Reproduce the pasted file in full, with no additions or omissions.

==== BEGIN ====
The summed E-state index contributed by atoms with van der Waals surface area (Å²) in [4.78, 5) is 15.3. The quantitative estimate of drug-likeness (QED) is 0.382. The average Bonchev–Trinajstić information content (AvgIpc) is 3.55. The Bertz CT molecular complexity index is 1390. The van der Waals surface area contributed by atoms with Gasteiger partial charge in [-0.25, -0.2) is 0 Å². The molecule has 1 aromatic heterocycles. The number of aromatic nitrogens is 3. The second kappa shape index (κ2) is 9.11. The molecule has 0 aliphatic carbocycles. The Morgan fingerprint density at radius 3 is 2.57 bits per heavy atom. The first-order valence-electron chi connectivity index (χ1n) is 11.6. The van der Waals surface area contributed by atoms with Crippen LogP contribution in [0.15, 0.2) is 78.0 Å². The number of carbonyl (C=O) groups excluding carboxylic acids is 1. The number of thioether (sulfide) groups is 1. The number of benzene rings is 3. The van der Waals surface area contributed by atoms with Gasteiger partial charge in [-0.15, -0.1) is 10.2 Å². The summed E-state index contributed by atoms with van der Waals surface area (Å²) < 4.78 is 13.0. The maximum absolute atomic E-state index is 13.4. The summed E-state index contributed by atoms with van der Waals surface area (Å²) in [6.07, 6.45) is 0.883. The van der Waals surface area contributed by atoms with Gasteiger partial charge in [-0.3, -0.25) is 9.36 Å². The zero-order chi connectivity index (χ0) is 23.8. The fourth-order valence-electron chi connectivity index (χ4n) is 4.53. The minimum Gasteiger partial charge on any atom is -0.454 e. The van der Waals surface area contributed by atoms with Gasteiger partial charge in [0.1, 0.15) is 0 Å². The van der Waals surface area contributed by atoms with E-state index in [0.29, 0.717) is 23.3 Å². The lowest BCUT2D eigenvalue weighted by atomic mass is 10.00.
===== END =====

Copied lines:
The summed E-state index contributed by atoms with van der Waals surface area (Å²) in [4.78, 5) is 15.3. The quantitative estimate of drug-likeness (QED) is 0.382. The average Bonchev–Trinajstić information content (AvgIpc) is 3.55. The Bertz CT molecular complexity index is 1390. The van der Waals surface area contributed by atoms with Gasteiger partial charge in [-0.25, -0.2) is 0 Å². The molecule has 1 aromatic heterocycles. The number of aromatic nitrogens is 3. The second kappa shape index (κ2) is 9.11. The molecule has 0 aliphatic carbocycles. The Morgan fingerprint density at radius 3 is 2.57 bits per heavy atom. The first-order valence-electron chi connectivity index (χ1n) is 11.6. The van der Waals surface area contributed by atoms with Crippen LogP contribution in [0.15, 0.2) is 78.0 Å². The number of carbonyl (C=O) groups excluding carboxylic acids is 1. The number of thioether (sulfide) groups is 1. The number of benzene rings is 3. The van der Waals surface area contributed by atoms with Gasteiger partial charge in [-0.15, -0.1) is 10.2 Å². The summed E-state index contributed by atoms with van der Waals surface area (Å²) < 4.78 is 13.0. The maximum absolute atomic E-state index is 13.4. The summed E-state index contributed by atoms with van der Waals surface area (Å²) in [6.07, 6.45) is 0.883. The van der Waals surface area contributed by atoms with Gasteiger partial charge in [-0.3, -0.25) is 9.36 Å². The zero-order chi connectivity index (χ0) is 23.8. The fourth-order valence-electron chi connectivity index (χ4n) is 4.53. The minimum Gasteiger partial charge on any atom is -0.454 e. The van der Waals surface area contributed by atoms with Gasteiger partial charge in [0.1, 0.15) is 0 Å². The van der Waals surface area contributed by atoms with E-state index in [0.29, 0.717) is 23.3 Å². The lowest BCUT2D eigenvalue weighted by atomic mass is 10.00.